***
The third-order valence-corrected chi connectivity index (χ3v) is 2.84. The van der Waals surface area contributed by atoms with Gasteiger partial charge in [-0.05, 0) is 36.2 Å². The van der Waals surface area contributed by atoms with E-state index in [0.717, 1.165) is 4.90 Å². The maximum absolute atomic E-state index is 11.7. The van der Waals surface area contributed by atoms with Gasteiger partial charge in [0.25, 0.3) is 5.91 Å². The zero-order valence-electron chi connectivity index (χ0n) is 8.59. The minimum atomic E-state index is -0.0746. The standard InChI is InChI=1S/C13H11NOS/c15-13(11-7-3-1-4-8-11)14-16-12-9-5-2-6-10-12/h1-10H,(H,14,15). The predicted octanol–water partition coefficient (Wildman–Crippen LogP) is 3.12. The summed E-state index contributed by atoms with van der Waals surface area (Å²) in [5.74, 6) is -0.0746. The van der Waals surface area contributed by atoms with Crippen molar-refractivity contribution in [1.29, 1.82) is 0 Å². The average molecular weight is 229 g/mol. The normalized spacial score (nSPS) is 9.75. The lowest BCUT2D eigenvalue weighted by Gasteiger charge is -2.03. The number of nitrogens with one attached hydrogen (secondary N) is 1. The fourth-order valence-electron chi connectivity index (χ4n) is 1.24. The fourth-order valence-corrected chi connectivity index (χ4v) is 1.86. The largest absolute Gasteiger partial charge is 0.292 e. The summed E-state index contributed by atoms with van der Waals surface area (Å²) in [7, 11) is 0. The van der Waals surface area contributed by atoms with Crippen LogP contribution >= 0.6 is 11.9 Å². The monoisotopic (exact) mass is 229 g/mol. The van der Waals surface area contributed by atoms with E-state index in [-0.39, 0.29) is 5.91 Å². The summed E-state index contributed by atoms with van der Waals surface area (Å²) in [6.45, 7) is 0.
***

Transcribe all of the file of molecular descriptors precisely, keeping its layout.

The third-order valence-corrected chi connectivity index (χ3v) is 2.84. The van der Waals surface area contributed by atoms with Gasteiger partial charge in [-0.05, 0) is 36.2 Å². The van der Waals surface area contributed by atoms with E-state index in [0.717, 1.165) is 4.90 Å². The maximum absolute atomic E-state index is 11.7. The van der Waals surface area contributed by atoms with Gasteiger partial charge in [0.25, 0.3) is 5.91 Å². The zero-order valence-electron chi connectivity index (χ0n) is 8.59. The minimum atomic E-state index is -0.0746. The standard InChI is InChI=1S/C13H11NOS/c15-13(11-7-3-1-4-8-11)14-16-12-9-5-2-6-10-12/h1-10H,(H,14,15). The predicted octanol–water partition coefficient (Wildman–Crippen LogP) is 3.12. The summed E-state index contributed by atoms with van der Waals surface area (Å²) in [5.74, 6) is -0.0746. The van der Waals surface area contributed by atoms with Crippen molar-refractivity contribution in [1.29, 1.82) is 0 Å². The average molecular weight is 229 g/mol. The normalized spacial score (nSPS) is 9.75. The lowest BCUT2D eigenvalue weighted by Gasteiger charge is -2.03. The number of nitrogens with one attached hydrogen (secondary N) is 1. The fourth-order valence-electron chi connectivity index (χ4n) is 1.24. The fourth-order valence-corrected chi connectivity index (χ4v) is 1.86. The largest absolute Gasteiger partial charge is 0.292 e. The summed E-state index contributed by atoms with van der Waals surface area (Å²) in [7, 11) is 0. The van der Waals surface area contributed by atoms with Crippen LogP contribution >= 0.6 is 11.9 Å². The monoisotopic (exact) mass is 229 g/mol. The van der Waals surface area contributed by atoms with E-state index in [-0.39, 0.29) is 5.91 Å². The summed E-state index contributed by atoms with van der Waals surface area (Å²) in [6.45, 7) is 0.